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Cities across Texas ramp up mosquito control responding to West Nile virus
Numerous cities throughout Texas, United States have begun broadening their efforts to fight mosquito populations, in an effort to reduce transmission of the sometimes-lethal West Nile virus.
Officials in Dallas county have declared a public health emergency. Officials there have requested use of five planes, intended to spray most of North Dallas, as well as other sections of the city.
Tim Whitley, a city official in Malakoff, told Wikinews his city has begun using a pesticide specialist to spray two times weekly. According to Whitley, certain atmospheric conditions, such as wind speed and humidity, must be right before the large scale treatments can occur.
He explained two treatments per week is more often than usual for the city.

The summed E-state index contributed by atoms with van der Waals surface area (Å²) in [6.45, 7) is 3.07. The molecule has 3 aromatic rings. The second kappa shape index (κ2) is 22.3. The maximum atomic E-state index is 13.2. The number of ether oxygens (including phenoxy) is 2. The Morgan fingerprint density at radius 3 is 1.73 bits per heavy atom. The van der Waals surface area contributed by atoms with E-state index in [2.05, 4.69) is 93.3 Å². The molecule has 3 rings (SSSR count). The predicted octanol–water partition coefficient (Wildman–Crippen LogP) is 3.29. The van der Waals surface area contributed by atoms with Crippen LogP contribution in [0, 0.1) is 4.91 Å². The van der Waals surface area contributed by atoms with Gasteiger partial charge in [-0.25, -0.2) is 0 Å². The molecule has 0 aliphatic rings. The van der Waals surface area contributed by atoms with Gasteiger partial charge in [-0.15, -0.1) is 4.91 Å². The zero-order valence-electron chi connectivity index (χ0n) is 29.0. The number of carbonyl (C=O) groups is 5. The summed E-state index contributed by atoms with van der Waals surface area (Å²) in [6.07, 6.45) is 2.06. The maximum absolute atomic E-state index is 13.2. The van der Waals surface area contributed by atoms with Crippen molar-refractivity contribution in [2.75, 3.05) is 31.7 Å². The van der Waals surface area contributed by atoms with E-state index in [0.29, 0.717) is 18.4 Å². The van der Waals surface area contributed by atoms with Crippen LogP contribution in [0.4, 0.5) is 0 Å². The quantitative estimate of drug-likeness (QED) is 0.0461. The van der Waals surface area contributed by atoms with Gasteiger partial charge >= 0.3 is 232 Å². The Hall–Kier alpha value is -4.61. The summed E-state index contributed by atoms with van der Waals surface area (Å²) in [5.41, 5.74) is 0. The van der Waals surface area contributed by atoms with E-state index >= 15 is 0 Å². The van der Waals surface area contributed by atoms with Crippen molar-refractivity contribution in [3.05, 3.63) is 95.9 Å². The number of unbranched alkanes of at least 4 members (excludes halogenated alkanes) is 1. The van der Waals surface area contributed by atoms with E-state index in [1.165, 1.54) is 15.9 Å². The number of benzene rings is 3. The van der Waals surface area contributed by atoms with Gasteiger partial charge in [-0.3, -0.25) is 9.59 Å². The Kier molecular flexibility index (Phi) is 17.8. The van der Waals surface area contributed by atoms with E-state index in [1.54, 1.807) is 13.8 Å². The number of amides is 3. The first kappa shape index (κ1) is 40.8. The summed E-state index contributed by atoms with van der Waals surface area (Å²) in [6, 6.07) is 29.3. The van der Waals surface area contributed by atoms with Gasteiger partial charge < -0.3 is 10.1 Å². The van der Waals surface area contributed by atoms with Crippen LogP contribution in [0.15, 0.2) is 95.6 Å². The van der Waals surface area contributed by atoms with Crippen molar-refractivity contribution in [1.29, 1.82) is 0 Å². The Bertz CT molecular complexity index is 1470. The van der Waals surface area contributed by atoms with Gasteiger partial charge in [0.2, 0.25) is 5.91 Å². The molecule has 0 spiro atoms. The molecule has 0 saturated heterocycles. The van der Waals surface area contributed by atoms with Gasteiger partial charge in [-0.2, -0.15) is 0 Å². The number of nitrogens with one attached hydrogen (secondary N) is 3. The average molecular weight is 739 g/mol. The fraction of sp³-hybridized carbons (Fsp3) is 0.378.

"With the concerns in Dallas, we're taking it seriously", Whitley added. Even in the drier climate found in Abilene, mosquitos recently tested were carrying the virus. As a result, that city has increased its pesticide treatments.
Media sources indicate well over 80 cases of West Nile virus have been reported this year in Dallas county alone. A top-ranking Dallas county official told media he views the problem with serious concern.
There have been nine cases of West Nile virus in the Houston region, with one of those resulting in death. A New Jersey woman who is a former resident of Lubbock told media earlier this month she'd contracted the virus and believed she'd been bitten while visiting Austin.
About 60 percent of West Nile cases in the U.S. happen in Texas.
Historically, there have been some objections raised over aerial spraying and the potential health hazards distributing such chemicals may pose. A California study, however, showed evidence that in areas where aerial spraying occurred, infection was six times less likely to occur. The earliest cases of the virus appeared in the U.S. in the late 1990s.